“SEWA makes me happy to be old”, Steinem laughs with her hand over her heart, “because I have had a chance to at least have a hint, a bit of knowledge, about how huge the growth is. Absolutely amazing, amazing, amazing.”
Recalling her visit to the Bank of India branch with Ela Bhatt all those years ago, Steinem remembers the inspirational sight of women with their own identification cards complete with their photographs, getting money each morning to buy the produce for what they were selling on that day.
“This was already enormous, but this; this is a world government, or at least a multi-national one.”
Having listened intently to Nanavaty’s description of the SEWA model, the 79 year old feminist icon and organiser of women’s movements contemplates her lifetime use of a tree as a symbol of change; an image evoked from the Gandhian lesson that change begins from the roots.
“But up until now, it’s been a bit of a quandary because it’s one root. Now today, forevermore, I’m going to say a banyan tree because it makes so much more sense that there are many different organisations and many different groups all coming from one main root, but spread out and out and out… It’s actually the perfect image for social change.”
Beginning from the roots, this vision for social change could be no more profound than as seen in the individual. An agricultural worker from the Asana district and SEWA member is living testimony of this as she shares her personal story with us. Coming forward to sit beside Steinem, this now self-employed woman intimately narrates her experience of growth cultivated through her involvement with SEWA.
Marking her personal transformation before and after her escape from economic dependency, she describes her struggles against the crippling backdrop of unemployment:
“I had to struggle to come out of my own house.”
She says that even her own family had no respect for her.
Now a leading member of SEWA and manager of her own trade, she recalls a time at the beginning of her membership when she was too afraid to speak in front of others. A paralysing product of a lifetime spent within the confines of her family home, where her labour earned no respect or dignity, this inability to speak was overcome in the supportive space provided by SEWA.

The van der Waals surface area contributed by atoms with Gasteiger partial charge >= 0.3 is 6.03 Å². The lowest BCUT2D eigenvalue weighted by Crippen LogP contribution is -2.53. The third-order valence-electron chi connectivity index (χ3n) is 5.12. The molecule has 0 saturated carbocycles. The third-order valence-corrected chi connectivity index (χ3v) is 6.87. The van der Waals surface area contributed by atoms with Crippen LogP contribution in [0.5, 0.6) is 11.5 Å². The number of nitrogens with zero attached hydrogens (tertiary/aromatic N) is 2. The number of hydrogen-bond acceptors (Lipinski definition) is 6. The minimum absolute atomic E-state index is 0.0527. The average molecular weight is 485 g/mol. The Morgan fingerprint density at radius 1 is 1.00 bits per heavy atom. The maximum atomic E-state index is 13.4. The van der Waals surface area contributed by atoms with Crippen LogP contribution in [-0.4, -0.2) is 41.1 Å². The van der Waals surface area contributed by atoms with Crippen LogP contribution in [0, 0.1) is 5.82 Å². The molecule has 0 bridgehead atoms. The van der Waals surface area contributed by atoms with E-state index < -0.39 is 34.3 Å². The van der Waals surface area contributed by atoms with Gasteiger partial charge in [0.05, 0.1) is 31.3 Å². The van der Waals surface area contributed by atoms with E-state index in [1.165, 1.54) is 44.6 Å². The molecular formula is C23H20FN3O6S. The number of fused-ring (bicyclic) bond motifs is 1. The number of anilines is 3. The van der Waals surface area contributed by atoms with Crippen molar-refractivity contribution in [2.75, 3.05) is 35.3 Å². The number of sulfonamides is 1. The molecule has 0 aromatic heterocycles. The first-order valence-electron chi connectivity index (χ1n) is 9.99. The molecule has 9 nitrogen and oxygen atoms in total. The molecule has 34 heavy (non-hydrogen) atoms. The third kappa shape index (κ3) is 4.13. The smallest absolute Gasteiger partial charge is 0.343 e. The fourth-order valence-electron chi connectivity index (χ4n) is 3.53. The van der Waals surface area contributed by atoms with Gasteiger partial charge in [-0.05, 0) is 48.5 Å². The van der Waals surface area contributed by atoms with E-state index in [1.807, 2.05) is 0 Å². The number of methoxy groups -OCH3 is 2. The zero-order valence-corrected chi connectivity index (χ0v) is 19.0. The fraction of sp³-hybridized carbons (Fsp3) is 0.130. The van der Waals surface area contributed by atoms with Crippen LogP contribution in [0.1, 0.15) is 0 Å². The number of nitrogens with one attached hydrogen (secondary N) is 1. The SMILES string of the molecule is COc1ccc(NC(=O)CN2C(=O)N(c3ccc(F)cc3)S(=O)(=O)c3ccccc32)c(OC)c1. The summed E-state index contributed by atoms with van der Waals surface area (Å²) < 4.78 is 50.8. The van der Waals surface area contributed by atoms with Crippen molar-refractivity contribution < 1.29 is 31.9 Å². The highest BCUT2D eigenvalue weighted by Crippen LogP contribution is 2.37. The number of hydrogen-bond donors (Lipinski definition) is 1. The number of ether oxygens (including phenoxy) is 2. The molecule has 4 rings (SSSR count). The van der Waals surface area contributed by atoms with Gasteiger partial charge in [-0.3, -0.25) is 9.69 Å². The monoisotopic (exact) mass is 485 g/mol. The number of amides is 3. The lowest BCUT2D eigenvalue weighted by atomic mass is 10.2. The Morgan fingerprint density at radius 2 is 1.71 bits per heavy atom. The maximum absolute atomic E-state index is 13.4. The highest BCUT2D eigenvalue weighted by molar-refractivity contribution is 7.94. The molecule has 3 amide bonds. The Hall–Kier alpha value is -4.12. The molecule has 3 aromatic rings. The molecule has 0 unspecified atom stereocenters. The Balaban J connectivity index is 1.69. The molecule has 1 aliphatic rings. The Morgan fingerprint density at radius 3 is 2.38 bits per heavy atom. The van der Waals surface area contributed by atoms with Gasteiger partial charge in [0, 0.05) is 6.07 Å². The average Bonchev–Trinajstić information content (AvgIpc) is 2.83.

In this collective of women she found respect which she had never before received – not even within her home – and from this gained a voice to bring her issues to light.
The woman wipes away tears from her eyes, but explains that they come from a place of joy, not pain, of pride, not defeat. Here, the currency of her labour extends beyond the economic imperative, taking value in the self-identifiable, the personal – the ultimate markers of growth.
Personal narratives and stories exchanged surge in the emotionally charged room. Steinem’s watery-eyes indicate the impact of this meeting. It has become a visceral sensation of the power of conversation and a memory this feminist will always remember.
Looking forward. This new organising committee begins to discuss the pressing issues facing women and girls in a globalising world.
For SEWA members the urgent need to resist acquisition of land is of vital importance – posing a grave threat to the economic autonomy they continue to work to secure.
The women share their successes in organising to retain their land from agribusiness, but the threat to their products by the cheaper ones made in Chinese sweat shops is an incessant reality. Steinem speaks about the pervasive role of multinational corporations in the global economy – the big retailers like Wall Mart – which thrive on massive production and cheap, exploited labour.
With these mass produced, sweat-shop products flooding the market, local producers like SEWA women continue to be undercut while exploited workers remain in abominable conditions. Steinem stresses that while there are many women’s organisations who are working to help market ethical, handmade goods by women in various countries and organise against big retailers, still, “we need more”.
Apne Aap women share their own struggles in their fight against sex-trafficking and prostitution. A recurring theme threads through the conversation; describing the many and varied ways in which women’s bodies are simultaneously exploited and devalued – where their currency is reduced to their role as sexual commodity or as invisible, therefore, dispensable labour.
On the very day after India changed its trade laws to allow the import of frozen human embryos for artificial reproductive treatments, permitting the outsourcing of Indian women’s bodies for pregnancy by infertile couples in foreign countries, SEWA and Apne Aap women join forces in discussing and organising ways to resist such extreme forms of female exploitation.
Steinem advocates for the incorporation of ‘bodily integrity’ in every human rights document, reminding all of us sitting here together that our bodies are not construction sites:
“Nothing beyond our skin; not a needle, not a pill, not an embryo, not a penis. We own our own bodies.”
As the meeting ends the women of SEWA sing a concluding song in Gujarati, called “We Shall Overcome”. Apne Aap women and men raise their voices and join in the anthem as the two organisations extend their branches, together.